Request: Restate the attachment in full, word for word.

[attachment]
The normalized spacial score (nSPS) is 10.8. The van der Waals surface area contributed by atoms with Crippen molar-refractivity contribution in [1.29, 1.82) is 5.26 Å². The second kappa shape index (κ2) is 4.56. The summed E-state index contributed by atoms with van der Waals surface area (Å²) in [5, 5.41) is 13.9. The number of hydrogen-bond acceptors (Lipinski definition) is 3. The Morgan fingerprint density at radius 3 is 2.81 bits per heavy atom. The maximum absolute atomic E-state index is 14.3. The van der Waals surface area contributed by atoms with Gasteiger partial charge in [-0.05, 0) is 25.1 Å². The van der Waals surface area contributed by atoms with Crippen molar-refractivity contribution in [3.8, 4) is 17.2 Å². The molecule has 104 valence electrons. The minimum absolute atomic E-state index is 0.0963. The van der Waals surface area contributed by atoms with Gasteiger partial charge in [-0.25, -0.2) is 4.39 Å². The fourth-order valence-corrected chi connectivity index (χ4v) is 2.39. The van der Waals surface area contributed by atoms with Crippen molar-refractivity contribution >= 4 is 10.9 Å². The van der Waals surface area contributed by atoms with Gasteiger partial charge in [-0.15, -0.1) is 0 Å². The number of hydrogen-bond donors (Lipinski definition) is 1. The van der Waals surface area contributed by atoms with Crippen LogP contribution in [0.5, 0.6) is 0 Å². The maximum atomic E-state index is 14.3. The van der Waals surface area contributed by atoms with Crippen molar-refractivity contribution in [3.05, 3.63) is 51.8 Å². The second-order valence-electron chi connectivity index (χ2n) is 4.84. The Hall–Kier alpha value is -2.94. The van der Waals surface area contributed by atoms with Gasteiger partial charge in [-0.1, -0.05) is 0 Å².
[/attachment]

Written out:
The normalized spacial score (nSPS) is 10.8. The van der Waals surface area contributed by atoms with Crippen molar-refractivity contribution in [1.29, 1.82) is 5.26 Å². The second kappa shape index (κ2) is 4.56. The summed E-state index contributed by atoms with van der Waals surface area (Å²) in [5, 5.41) is 13.9. The number of hydrogen-bond acceptors (Lipinski definition) is 3. The Morgan fingerprint density at radius 3 is 2.81 bits per heavy atom. The maximum absolute atomic E-state index is 14.3. The van der Waals surface area contributed by atoms with Gasteiger partial charge in [-0.05, 0) is 25.1 Å². The van der Waals surface area contributed by atoms with Crippen molar-refractivity contribution in [3.8, 4) is 17.2 Å². The molecule has 104 valence electrons. The minimum absolute atomic E-state index is 0.0963. The van der Waals surface area contributed by atoms with Gasteiger partial charge in [-0.25, -0.2) is 4.39 Å². The fourth-order valence-corrected chi connectivity index (χ4v) is 2.39. The van der Waals surface area contributed by atoms with Crippen molar-refractivity contribution >= 4 is 10.9 Å². The van der Waals surface area contributed by atoms with Gasteiger partial charge in [-0.15, -0.1) is 0 Å². The number of hydrogen-bond donors (Lipinski definition) is 1. The van der Waals surface area contributed by atoms with Crippen LogP contribution in [0.5, 0.6) is 0 Å². The maximum atomic E-state index is 14.3. The van der Waals surface area contributed by atoms with Crippen molar-refractivity contribution in [3.05, 3.63) is 51.8 Å². The second-order valence-electron chi connectivity index (χ2n) is 4.84. The Hall–Kier alpha value is -2.94. The van der Waals surface area contributed by atoms with Gasteiger partial charge in [-0.1, -0.05) is 0 Å².